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If you are going through a prolonged spell of no sexual activity, you could potentially be storing up a host of problems.

Not having sex can be bad for you? There are many ways that a lack of action can affect your body.

Sex is a powerful thing. It has the power to improve your mood and even whittle your waistline, and sex once a week can even increase longevity. But what if you’re not having regular sex—or any sex at all? The health effects of celibacy vary based on your health, how old you are, and even what kind of sex you were having but you will likely see some impacts.

For men specifically, you are likely to suffer these health issues if you go dry for a long time.

  • Your risk for erectile dysfunction rises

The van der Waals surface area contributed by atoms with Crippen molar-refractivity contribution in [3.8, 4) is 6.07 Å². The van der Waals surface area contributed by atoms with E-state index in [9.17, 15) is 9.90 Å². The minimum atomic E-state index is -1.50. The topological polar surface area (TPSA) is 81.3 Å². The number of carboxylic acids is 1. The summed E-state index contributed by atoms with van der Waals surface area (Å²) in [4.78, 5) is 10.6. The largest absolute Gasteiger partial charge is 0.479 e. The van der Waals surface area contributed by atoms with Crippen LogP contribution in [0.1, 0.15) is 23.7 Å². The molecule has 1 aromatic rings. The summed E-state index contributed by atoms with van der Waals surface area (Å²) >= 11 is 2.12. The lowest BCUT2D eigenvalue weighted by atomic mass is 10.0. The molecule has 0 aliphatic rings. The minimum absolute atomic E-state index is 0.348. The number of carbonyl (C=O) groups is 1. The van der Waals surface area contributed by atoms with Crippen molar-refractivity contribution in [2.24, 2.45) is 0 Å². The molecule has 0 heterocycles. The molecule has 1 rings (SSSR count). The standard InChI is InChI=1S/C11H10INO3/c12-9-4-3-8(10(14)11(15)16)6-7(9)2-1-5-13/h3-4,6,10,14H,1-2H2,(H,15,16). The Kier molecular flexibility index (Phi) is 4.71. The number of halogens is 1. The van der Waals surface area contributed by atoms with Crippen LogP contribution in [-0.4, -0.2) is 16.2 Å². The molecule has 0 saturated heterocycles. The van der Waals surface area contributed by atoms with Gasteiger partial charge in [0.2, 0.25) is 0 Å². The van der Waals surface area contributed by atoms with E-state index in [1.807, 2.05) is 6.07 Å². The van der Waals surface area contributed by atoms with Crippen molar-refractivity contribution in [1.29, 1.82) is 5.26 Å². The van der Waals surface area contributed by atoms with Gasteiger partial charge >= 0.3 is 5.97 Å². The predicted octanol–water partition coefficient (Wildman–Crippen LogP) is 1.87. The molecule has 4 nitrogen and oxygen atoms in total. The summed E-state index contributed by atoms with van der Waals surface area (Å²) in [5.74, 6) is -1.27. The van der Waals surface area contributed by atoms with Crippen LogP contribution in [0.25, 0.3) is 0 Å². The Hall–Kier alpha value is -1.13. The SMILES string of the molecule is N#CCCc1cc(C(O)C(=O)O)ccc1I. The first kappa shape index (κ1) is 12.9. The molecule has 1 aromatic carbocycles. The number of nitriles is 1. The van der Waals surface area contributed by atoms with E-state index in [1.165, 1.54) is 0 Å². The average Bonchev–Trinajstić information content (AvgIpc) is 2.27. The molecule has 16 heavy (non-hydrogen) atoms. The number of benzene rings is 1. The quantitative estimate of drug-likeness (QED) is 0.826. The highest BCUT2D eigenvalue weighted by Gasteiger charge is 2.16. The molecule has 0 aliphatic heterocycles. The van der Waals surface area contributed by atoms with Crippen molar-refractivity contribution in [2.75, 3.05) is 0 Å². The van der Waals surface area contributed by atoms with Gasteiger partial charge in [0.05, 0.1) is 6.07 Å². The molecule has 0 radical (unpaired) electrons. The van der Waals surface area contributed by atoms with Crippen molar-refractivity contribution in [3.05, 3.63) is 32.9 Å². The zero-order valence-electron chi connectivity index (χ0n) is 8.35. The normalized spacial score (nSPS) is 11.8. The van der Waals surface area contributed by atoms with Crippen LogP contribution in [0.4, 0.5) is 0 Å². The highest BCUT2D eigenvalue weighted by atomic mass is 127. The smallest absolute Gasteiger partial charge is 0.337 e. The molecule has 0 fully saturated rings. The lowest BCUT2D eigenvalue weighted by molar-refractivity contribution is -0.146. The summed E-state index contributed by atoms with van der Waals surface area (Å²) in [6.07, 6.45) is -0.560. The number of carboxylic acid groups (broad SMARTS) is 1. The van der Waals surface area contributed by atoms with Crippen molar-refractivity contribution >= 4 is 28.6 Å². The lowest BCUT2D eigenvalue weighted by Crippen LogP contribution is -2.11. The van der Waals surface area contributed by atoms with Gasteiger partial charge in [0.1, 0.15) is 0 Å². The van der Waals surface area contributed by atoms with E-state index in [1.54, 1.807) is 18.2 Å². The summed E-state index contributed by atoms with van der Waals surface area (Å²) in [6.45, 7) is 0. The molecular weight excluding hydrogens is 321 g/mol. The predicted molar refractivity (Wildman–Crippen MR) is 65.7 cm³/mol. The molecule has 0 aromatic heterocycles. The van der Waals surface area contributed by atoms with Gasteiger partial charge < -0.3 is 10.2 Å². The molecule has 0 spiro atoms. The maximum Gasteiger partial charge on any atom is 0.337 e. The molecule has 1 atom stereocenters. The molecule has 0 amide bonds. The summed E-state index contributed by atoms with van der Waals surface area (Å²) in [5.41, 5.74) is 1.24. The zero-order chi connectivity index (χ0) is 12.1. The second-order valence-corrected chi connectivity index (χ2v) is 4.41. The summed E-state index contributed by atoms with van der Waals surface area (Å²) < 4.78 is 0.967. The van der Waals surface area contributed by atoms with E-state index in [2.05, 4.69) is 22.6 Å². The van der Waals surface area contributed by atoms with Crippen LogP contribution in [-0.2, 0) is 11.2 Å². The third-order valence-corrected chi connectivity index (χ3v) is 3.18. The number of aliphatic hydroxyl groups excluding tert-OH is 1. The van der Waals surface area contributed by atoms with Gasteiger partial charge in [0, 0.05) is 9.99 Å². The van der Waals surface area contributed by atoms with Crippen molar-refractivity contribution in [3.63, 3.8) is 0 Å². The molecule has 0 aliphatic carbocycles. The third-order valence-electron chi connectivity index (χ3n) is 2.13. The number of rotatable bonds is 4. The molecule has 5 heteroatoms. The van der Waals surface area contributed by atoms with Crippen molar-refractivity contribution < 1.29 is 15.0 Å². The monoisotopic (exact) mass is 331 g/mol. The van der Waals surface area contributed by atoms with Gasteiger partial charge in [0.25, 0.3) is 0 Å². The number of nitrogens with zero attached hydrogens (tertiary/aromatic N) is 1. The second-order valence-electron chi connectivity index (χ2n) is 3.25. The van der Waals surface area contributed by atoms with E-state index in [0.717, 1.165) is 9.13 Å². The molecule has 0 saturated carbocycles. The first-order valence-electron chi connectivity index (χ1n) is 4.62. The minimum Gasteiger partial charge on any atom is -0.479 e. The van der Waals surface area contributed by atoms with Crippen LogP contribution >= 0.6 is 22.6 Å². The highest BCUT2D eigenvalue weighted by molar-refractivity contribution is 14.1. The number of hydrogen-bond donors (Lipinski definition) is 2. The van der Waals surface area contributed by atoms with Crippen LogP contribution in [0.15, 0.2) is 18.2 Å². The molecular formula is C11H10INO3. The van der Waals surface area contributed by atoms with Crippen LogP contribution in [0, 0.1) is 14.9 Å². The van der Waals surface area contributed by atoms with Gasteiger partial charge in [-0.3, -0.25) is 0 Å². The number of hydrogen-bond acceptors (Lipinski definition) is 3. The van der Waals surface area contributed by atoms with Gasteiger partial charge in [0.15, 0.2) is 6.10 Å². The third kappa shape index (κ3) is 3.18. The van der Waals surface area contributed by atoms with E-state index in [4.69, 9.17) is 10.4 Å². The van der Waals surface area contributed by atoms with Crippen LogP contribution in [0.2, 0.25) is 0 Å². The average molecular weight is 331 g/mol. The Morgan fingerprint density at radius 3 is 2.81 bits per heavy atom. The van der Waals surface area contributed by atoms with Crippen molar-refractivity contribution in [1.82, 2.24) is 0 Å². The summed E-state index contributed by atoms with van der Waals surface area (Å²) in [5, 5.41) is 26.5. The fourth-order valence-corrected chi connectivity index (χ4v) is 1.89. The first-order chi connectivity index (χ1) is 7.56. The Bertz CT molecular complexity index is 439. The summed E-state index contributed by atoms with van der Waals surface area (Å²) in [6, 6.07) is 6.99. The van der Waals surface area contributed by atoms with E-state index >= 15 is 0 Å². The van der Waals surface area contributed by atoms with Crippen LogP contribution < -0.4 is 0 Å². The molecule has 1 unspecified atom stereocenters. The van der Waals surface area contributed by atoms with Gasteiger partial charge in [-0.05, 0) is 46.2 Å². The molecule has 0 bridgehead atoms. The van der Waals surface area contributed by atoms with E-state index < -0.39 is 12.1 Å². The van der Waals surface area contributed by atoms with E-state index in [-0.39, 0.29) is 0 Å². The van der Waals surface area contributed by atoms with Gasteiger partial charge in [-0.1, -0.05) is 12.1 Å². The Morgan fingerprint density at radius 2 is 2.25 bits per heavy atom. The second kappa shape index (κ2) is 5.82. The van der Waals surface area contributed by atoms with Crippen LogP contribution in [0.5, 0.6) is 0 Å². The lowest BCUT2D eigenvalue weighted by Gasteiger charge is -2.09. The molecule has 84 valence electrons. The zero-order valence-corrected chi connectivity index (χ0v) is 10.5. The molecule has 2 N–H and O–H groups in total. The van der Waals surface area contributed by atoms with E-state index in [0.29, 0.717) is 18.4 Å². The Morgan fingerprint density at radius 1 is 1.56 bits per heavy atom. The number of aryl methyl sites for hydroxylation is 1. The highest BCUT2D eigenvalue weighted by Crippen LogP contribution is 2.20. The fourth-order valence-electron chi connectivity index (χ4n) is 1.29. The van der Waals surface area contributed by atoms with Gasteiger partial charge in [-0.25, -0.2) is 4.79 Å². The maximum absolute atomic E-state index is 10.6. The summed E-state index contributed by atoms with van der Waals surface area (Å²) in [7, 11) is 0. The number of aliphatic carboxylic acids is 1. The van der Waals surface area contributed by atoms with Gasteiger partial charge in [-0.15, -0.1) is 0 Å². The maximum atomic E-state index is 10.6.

Use it or lose it. Men who have sex infrequently are twice as likely to experience erectile dysfunction as men who do it once a week or more.

  • Your risk for prostate cancer could increase

If your dry spell extends to the self-pleasure zone, research says that’s not healthy. Guys who stop having sex may miss out on the prostate-protecting perks of frequent trysts.

Multiple studies have pointed to the conclusion that “high ejaculation frequency” (a.k.a. jerking off at least 4.6 to seven times a week) is linked to a lower risk of prostate cancer.

Since the penis is a muscle, frequent sex may help preserve potency in a similar way that physical exercise helps maintain strength.

  • Your blood pressure might rise

Sex seems to help keep your blood pressure down. That makes sense when you consider what it does: It adds a bit of aerobic and muscle-building exercise, and it can ease anxiety and make you feel better. Both of those can help keep your numbers where they need to be.

  • Your immune system may get weaker

Weekly sex seems to boost your immune system compared to those who have it less often. Part of the reason may be that it raises levels of a germ-fighting substance called immunoglobulin A, or IgA. But more is not always better here. People who had sex more than twice a week had lower levels of IgA than those who had no sex.